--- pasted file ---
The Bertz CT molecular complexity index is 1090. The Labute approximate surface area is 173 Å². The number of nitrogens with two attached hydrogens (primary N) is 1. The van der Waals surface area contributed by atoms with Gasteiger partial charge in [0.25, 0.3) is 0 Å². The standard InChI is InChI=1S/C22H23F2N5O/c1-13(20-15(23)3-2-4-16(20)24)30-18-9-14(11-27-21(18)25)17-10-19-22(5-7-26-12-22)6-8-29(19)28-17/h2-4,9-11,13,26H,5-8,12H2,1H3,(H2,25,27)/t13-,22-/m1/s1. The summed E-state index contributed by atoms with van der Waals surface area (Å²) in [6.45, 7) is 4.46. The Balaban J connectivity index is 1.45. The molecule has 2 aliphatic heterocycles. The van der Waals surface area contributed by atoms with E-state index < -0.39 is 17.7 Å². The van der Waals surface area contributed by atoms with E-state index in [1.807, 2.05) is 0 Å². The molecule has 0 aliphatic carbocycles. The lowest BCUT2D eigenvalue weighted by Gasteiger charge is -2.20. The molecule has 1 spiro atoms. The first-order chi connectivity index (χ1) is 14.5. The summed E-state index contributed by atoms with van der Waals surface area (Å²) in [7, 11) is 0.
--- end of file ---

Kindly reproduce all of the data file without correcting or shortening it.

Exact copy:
The Bertz CT molecular complexity index is 1090. The Labute approximate surface area is 173 Å². The number of nitrogens with two attached hydrogens (primary N) is 1. The van der Waals surface area contributed by atoms with Gasteiger partial charge in [0.25, 0.3) is 0 Å². The standard InChI is InChI=1S/C22H23F2N5O/c1-13(20-15(23)3-2-4-16(20)24)30-18-9-14(11-27-21(18)25)17-10-19-22(5-7-26-12-22)6-8-29(19)28-17/h2-4,9-11,13,26H,5-8,12H2,1H3,(H2,25,27)/t13-,22-/m1/s1. The summed E-state index contributed by atoms with van der Waals surface area (Å²) in [6.45, 7) is 4.46. The Balaban J connectivity index is 1.45. The molecule has 2 aliphatic heterocycles. The van der Waals surface area contributed by atoms with E-state index < -0.39 is 17.7 Å². The van der Waals surface area contributed by atoms with E-state index in [1.807, 2.05) is 0 Å². The molecule has 0 aliphatic carbocycles. The lowest BCUT2D eigenvalue weighted by Gasteiger charge is -2.20. The molecule has 1 spiro atoms. The first-order chi connectivity index (χ1) is 14.5. The summed E-state index contributed by atoms with van der Waals surface area (Å²) in [7, 11) is 0.